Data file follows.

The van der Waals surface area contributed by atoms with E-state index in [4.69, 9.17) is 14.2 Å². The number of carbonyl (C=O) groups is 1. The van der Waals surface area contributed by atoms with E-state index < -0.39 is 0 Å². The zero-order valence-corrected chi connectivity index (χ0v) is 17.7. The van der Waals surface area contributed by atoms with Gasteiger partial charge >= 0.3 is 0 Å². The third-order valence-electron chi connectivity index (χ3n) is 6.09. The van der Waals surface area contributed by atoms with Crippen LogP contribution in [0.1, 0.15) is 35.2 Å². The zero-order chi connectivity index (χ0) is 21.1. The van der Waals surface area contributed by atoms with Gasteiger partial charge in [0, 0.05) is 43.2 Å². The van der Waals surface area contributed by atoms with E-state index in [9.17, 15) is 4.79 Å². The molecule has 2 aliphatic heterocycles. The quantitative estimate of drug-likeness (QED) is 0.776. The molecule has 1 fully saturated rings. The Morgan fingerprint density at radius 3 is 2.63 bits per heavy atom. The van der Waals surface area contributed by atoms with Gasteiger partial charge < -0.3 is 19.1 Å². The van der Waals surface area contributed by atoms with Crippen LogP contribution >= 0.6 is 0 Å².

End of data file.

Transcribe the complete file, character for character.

The van der Waals surface area contributed by atoms with E-state index in [4.69, 9.17) is 14.2 Å². The number of carbonyl (C=O) groups is 1. The van der Waals surface area contributed by atoms with E-state index < -0.39 is 0 Å². The zero-order valence-corrected chi connectivity index (χ0v) is 17.7. The van der Waals surface area contributed by atoms with Gasteiger partial charge >= 0.3 is 0 Å². The third-order valence-electron chi connectivity index (χ3n) is 6.09. The van der Waals surface area contributed by atoms with Crippen LogP contribution in [0.1, 0.15) is 35.2 Å². The zero-order chi connectivity index (χ0) is 21.1. The van der Waals surface area contributed by atoms with Gasteiger partial charge in [0, 0.05) is 43.2 Å². The van der Waals surface area contributed by atoms with E-state index in [9.17, 15) is 4.79 Å². The molecule has 2 aliphatic heterocycles. The quantitative estimate of drug-likeness (QED) is 0.776. The molecule has 1 fully saturated rings. The Morgan fingerprint density at radius 3 is 2.63 bits per heavy atom. The van der Waals surface area contributed by atoms with Gasteiger partial charge < -0.3 is 19.1 Å². The van der Waals surface area contributed by atoms with Crippen LogP contribution >= 0.6 is 0 Å².